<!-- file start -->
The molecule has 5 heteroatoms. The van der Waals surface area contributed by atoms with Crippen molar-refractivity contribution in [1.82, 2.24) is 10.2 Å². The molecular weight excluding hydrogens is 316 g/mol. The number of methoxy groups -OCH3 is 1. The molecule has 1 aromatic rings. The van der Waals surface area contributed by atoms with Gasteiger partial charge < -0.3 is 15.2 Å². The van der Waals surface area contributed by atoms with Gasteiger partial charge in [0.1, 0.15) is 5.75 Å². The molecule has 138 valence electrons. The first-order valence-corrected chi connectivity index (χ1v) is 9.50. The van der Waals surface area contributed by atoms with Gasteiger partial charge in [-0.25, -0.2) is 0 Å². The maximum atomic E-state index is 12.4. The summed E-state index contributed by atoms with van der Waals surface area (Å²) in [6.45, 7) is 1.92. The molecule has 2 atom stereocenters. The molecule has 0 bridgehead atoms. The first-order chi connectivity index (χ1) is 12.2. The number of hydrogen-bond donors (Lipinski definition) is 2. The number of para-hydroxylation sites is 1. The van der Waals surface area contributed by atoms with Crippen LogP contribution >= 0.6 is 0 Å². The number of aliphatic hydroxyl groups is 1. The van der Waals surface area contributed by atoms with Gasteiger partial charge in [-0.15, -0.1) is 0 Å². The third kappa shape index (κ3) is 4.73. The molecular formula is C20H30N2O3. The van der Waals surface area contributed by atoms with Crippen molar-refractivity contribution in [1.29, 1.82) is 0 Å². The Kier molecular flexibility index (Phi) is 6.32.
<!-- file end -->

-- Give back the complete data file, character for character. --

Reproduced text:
The molecule has 5 heteroatoms. The van der Waals surface area contributed by atoms with Crippen molar-refractivity contribution in [1.82, 2.24) is 10.2 Å². The molecular weight excluding hydrogens is 316 g/mol. The number of methoxy groups -OCH3 is 1. The molecule has 1 aromatic rings. The van der Waals surface area contributed by atoms with Gasteiger partial charge < -0.3 is 15.2 Å². The van der Waals surface area contributed by atoms with Gasteiger partial charge in [0.1, 0.15) is 5.75 Å². The molecule has 138 valence electrons. The first-order valence-corrected chi connectivity index (χ1v) is 9.50. The van der Waals surface area contributed by atoms with Gasteiger partial charge in [-0.25, -0.2) is 0 Å². The maximum atomic E-state index is 12.4. The summed E-state index contributed by atoms with van der Waals surface area (Å²) in [6.45, 7) is 1.92. The molecule has 2 atom stereocenters. The molecule has 0 bridgehead atoms. The first-order chi connectivity index (χ1) is 12.2. The number of hydrogen-bond donors (Lipinski definition) is 2. The number of para-hydroxylation sites is 1. The van der Waals surface area contributed by atoms with Crippen LogP contribution >= 0.6 is 0 Å². The number of aliphatic hydroxyl groups is 1. The van der Waals surface area contributed by atoms with Gasteiger partial charge in [-0.15, -0.1) is 0 Å². The third kappa shape index (κ3) is 4.73. The molecular formula is C20H30N2O3. The van der Waals surface area contributed by atoms with Crippen molar-refractivity contribution in [1.29, 1.82) is 0 Å². The Kier molecular flexibility index (Phi) is 6.32.